Last modified on 7 June 2014, at 02:39

EnglishEdit

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Wikipedia

EtymologyEdit

An allusion to Admiral Edward Vernon (nicknamed "Old Grog" after the grogram coat he habitually wore), who in 1740 ordered his sailors' rum to be watered down.[1][2]
Also claimed is:
From Catalan, groc (yellow), the colour of the low-quality alcohol.[3]

PronunciationEdit

NounEdit

grog (uncountable)

  1. an alcoholic beverage made with rum and water, especially that once issued to sailors of the Royal Navy.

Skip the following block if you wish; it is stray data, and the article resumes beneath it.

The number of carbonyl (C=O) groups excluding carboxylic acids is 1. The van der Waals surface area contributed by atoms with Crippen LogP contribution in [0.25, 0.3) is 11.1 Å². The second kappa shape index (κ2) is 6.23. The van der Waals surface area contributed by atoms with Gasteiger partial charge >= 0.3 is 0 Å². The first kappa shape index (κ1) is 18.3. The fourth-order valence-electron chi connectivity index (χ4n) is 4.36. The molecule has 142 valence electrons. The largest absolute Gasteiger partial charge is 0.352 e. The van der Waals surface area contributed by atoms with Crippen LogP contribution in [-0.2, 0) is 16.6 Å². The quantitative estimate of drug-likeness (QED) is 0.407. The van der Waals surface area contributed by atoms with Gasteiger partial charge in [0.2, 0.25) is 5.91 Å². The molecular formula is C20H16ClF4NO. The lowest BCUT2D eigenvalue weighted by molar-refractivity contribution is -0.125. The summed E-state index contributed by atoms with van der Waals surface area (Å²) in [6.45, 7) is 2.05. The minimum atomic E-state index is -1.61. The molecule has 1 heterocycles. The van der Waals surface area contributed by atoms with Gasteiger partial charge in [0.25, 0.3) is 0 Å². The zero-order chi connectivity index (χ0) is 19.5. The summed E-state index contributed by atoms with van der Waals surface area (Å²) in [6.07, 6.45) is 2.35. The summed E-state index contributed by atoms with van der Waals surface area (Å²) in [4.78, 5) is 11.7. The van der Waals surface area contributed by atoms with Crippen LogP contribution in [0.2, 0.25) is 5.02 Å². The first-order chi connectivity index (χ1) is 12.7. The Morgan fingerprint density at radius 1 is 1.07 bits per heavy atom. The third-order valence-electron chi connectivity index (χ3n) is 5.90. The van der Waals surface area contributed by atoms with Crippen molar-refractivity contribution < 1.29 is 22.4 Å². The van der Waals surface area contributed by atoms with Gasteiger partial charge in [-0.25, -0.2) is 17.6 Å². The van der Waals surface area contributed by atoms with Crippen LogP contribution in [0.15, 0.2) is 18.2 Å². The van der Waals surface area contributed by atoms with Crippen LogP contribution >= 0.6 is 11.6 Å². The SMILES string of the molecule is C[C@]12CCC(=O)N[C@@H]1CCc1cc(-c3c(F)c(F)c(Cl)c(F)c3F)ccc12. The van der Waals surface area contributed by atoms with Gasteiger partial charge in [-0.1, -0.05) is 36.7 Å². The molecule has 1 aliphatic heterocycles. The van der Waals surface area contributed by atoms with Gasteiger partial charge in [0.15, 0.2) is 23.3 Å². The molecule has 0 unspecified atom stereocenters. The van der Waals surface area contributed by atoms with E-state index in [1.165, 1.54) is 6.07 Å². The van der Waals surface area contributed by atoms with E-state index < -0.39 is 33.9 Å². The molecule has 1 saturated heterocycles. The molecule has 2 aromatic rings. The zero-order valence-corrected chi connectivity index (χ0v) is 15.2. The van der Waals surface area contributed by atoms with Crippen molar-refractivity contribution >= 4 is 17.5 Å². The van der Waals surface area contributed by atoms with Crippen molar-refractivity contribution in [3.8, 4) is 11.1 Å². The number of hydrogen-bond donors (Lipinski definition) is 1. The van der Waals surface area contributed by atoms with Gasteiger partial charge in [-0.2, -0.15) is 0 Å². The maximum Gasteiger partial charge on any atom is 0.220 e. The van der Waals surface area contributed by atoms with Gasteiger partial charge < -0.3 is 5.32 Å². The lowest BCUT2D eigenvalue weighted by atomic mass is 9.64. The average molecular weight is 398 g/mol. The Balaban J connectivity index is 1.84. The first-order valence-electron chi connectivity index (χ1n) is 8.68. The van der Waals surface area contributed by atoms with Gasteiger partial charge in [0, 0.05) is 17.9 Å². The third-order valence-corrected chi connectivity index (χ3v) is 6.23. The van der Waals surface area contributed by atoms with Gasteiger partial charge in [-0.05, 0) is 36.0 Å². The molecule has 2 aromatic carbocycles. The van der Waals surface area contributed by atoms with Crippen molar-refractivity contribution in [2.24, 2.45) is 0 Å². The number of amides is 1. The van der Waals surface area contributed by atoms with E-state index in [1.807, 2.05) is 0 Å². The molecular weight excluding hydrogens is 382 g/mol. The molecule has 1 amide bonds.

2. Any alcoholic beverage.
  3. A type of pre-fired clay that has been ground and screened to a specific particle size.

SynonymsEdit

Derived termsEdit

TranslationsEdit

ReferencesEdit

  1. ^ Dictionary.com
  2. ^ Etymonline
  3. ^ Krueger, Dennis (December 1982). "Why On Earth Do They Call It Throwing?" Studio Potter Vol. 11, Number 1.[1] (etymology - cites Illustrated Dictionary of Ceramics.)

FrenchEdit

NounEdit

grog m (plural grogs)

  1. grog (drink made from rum)

External linksEdit